Verantwortungsvolle Kommunikation / responsible communication on international cooperation

Verantwortungsvolle Kommunikation / responsible communication on international cooperation

fepa geht voran

Unter dem Dach von Alliance Sud entstand 2020 ein Manifest Schweizer Hilfswerke für eine «verantwortungsvolle Kommunikation der internationalen Zusammenarbeit». Auch fepa beschäftigt sich mit der Frage wie wir unserer Verantwortung in der Kommunikation nachkommen, wie sie das Manifest formuliert: «Verantwortung für die Menschen, die dank der Zusammenarbeit ihre Lebensgrundlagen verbessern, und für jene, die sich solidarisch zeigen.» Unsere Kommunikation soll zu einem besseren Verständnis, mehr Solidarität sowie zur «Dekolonisierung der Hilfe» beitragen.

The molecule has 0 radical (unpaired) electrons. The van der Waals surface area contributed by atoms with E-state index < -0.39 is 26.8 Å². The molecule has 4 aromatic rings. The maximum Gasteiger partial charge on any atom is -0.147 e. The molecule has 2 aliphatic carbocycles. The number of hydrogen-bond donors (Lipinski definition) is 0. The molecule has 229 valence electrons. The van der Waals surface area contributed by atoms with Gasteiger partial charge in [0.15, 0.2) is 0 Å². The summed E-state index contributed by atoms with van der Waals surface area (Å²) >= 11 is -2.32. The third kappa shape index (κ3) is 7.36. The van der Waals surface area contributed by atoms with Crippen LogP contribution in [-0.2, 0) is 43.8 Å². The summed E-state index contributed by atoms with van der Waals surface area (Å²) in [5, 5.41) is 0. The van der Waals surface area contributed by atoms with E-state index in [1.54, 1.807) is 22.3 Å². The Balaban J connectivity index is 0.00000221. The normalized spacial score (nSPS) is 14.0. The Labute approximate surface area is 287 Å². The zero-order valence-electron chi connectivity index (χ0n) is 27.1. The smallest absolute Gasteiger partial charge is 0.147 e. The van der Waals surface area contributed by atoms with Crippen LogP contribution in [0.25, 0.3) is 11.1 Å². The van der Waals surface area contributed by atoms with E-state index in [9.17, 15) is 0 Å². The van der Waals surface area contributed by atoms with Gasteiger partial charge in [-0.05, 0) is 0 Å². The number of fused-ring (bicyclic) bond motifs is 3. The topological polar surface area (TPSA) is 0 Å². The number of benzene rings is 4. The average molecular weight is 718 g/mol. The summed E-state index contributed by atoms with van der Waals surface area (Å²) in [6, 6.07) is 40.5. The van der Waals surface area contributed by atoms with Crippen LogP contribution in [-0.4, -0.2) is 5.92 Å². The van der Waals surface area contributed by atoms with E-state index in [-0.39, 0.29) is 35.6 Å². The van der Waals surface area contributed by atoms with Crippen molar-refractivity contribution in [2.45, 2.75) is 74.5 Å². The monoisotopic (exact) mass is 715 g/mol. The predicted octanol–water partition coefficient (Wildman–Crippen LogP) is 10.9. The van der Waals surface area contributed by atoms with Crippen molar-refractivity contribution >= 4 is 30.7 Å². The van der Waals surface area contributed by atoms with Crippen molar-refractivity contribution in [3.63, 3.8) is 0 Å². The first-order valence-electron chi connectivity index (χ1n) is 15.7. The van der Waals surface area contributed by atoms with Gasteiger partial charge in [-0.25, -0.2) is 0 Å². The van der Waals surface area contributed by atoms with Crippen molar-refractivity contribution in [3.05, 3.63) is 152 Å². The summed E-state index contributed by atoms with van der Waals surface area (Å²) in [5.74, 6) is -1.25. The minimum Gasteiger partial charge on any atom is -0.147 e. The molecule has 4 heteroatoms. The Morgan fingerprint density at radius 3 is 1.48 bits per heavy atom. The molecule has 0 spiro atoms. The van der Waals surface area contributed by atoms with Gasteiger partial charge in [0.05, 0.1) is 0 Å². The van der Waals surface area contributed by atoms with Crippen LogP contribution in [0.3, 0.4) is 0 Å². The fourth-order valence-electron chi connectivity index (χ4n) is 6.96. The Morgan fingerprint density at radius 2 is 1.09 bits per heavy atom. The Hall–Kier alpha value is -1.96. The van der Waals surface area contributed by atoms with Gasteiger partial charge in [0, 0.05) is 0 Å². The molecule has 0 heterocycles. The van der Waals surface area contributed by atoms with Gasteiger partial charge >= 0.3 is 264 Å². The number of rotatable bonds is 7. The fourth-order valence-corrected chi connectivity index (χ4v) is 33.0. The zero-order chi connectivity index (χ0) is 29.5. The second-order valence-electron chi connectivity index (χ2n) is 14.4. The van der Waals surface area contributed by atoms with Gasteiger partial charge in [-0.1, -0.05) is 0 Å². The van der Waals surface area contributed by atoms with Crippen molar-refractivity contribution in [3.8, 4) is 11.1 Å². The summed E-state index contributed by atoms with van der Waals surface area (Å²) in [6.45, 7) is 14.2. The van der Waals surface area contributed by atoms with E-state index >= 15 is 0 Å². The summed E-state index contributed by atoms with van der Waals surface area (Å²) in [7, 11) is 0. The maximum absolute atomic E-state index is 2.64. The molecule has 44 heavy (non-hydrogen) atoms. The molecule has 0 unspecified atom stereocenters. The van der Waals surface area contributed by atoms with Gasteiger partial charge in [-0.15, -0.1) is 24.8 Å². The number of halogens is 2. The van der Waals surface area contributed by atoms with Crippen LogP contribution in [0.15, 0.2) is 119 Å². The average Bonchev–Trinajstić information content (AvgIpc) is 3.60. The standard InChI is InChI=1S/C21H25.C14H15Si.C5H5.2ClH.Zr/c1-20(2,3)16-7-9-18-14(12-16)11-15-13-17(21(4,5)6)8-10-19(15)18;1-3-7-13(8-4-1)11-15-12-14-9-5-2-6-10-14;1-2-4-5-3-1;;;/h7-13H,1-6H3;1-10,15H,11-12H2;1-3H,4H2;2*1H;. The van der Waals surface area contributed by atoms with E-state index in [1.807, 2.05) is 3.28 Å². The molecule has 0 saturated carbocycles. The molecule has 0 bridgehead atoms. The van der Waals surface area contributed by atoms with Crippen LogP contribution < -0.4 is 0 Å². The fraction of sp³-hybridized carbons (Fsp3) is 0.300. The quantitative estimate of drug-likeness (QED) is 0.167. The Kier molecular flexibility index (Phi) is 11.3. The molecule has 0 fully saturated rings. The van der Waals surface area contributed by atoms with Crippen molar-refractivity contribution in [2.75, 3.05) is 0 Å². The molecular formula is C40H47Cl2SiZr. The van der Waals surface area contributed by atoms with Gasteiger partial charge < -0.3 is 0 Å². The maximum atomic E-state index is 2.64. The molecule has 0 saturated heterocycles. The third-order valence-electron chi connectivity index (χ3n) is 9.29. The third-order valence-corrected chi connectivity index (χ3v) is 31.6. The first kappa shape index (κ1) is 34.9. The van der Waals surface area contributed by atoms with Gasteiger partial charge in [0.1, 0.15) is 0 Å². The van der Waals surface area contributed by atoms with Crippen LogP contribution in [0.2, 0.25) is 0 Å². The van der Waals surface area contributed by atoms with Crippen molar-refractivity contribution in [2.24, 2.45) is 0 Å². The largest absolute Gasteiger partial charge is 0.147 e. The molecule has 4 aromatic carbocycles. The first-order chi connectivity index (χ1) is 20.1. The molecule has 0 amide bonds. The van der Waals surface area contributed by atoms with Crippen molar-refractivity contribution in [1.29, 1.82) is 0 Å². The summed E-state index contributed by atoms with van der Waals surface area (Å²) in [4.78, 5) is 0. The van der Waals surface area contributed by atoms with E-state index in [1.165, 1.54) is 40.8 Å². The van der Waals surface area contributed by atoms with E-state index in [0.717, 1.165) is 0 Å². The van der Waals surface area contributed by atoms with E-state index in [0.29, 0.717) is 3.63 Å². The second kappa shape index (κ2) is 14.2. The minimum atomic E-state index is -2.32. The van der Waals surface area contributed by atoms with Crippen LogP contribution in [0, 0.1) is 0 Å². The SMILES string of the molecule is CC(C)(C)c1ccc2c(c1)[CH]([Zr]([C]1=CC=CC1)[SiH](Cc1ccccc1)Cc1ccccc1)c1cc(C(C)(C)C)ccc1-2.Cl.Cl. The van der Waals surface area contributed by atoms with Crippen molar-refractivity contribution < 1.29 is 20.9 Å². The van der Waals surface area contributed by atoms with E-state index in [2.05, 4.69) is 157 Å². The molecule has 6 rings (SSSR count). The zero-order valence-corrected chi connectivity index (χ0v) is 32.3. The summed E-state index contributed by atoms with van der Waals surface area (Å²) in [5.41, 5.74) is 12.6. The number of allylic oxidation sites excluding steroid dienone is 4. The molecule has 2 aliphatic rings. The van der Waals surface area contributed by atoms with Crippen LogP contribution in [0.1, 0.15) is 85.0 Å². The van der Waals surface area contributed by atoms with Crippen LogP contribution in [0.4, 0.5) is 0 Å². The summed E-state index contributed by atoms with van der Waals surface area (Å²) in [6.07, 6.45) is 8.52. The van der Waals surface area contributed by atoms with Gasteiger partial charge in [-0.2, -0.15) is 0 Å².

Am 9. September diskutierten rund 40 Afrika-ExpertInnen im Rahmen des ersten «Critical Reflection Day» am Zentrum für Afrikastudien Basel Ausschnitte aus den Mitteilungsblättern von fepa.

Die Diskussion zeigte, dass die Kommunikation über die Zusammenarbeit komplex ist und Missverständnisse produzieren kann. Sie schärfte unser Verständnis für koloniale Repräsentationstraditionen und dass die Kommunikation über «Hilfe» letztlich davon abhängt, wie diese Hilfsstrukturen ausgeprägt sind: Jede Ungleichheit in der Partnerbeziehung führt auch zu Problemen in der Kommunikation. Wir können und dürfen diese Ungleichheiten nicht übertünchen. «Verantwortungsvolle Kommunikation» bedarf darum auch «verantwortungsvoller Partnerschaft» auf Augenhöhe. Unsere Reflektion des Feedbacks finden Sie weiter unten.

Darum arbeitet die Geschäftsstelle gegenwärtig an folgenden Aufgaben: